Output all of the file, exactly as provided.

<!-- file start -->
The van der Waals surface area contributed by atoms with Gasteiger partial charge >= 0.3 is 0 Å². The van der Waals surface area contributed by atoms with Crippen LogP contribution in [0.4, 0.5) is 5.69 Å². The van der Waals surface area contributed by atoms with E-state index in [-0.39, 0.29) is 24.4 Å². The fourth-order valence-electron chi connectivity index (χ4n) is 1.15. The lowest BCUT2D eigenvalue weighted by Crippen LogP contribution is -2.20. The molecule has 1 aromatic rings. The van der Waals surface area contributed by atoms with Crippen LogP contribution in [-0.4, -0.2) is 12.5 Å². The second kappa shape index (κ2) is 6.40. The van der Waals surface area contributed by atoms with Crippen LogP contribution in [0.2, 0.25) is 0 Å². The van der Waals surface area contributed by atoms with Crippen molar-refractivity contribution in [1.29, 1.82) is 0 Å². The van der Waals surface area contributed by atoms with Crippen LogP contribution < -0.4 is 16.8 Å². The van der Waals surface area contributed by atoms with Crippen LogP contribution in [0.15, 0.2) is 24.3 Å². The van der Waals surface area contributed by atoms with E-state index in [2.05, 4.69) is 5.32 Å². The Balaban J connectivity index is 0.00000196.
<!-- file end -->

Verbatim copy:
The van der Waals surface area contributed by atoms with Gasteiger partial charge >= 0.3 is 0 Å². The van der Waals surface area contributed by atoms with Crippen LogP contribution in [0.4, 0.5) is 5.69 Å². The van der Waals surface area contributed by atoms with E-state index in [-0.39, 0.29) is 24.4 Å². The fourth-order valence-electron chi connectivity index (χ4n) is 1.15. The lowest BCUT2D eigenvalue weighted by Crippen LogP contribution is -2.20. The molecule has 1 aromatic rings. The van der Waals surface area contributed by atoms with Crippen LogP contribution in [-0.4, -0.2) is 12.5 Å². The second kappa shape index (κ2) is 6.40. The van der Waals surface area contributed by atoms with Crippen LogP contribution in [0.2, 0.25) is 0 Å². The van der Waals surface area contributed by atoms with Crippen molar-refractivity contribution in [1.29, 1.82) is 0 Å². The van der Waals surface area contributed by atoms with Crippen LogP contribution < -0.4 is 16.8 Å². The van der Waals surface area contributed by atoms with Crippen LogP contribution in [0.15, 0.2) is 24.3 Å². The van der Waals surface area contributed by atoms with E-state index in [2.05, 4.69) is 5.32 Å². The Balaban J connectivity index is 0.00000196.